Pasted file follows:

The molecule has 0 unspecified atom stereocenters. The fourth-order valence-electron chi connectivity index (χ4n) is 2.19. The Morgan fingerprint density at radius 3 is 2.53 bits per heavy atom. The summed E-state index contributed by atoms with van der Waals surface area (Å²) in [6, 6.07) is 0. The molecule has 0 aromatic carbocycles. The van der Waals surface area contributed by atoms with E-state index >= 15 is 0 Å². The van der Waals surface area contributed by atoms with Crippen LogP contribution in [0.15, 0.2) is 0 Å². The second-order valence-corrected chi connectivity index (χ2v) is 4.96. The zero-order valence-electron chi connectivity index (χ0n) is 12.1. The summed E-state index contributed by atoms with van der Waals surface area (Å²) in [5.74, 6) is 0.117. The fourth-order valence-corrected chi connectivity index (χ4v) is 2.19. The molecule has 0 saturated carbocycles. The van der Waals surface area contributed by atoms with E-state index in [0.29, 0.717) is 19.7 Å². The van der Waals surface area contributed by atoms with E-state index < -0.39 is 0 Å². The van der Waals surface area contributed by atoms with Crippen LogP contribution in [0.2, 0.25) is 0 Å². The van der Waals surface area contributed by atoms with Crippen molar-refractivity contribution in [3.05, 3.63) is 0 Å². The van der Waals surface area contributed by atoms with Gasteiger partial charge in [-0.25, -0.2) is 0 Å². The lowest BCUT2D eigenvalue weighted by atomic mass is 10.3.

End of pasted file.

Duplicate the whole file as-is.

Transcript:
The molecule has 0 unspecified atom stereocenters. The fourth-order valence-electron chi connectivity index (χ4n) is 2.19. The Morgan fingerprint density at radius 3 is 2.53 bits per heavy atom. The summed E-state index contributed by atoms with van der Waals surface area (Å²) in [6, 6.07) is 0. The molecule has 0 aromatic carbocycles. The van der Waals surface area contributed by atoms with E-state index >= 15 is 0 Å². The van der Waals surface area contributed by atoms with Crippen LogP contribution in [0.15, 0.2) is 0 Å². The second-order valence-corrected chi connectivity index (χ2v) is 4.96. The zero-order valence-electron chi connectivity index (χ0n) is 12.1. The summed E-state index contributed by atoms with van der Waals surface area (Å²) in [5.74, 6) is 0.117. The fourth-order valence-corrected chi connectivity index (χ4v) is 2.19. The molecule has 0 saturated carbocycles. The van der Waals surface area contributed by atoms with E-state index in [0.29, 0.717) is 19.7 Å². The van der Waals surface area contributed by atoms with E-state index < -0.39 is 0 Å². The van der Waals surface area contributed by atoms with Crippen LogP contribution in [0.2, 0.25) is 0 Å². The van der Waals surface area contributed by atoms with Crippen molar-refractivity contribution in [3.05, 3.63) is 0 Å². The van der Waals surface area contributed by atoms with Gasteiger partial charge in [-0.25, -0.2) is 0 Å². The lowest BCUT2D eigenvalue weighted by atomic mass is 10.3.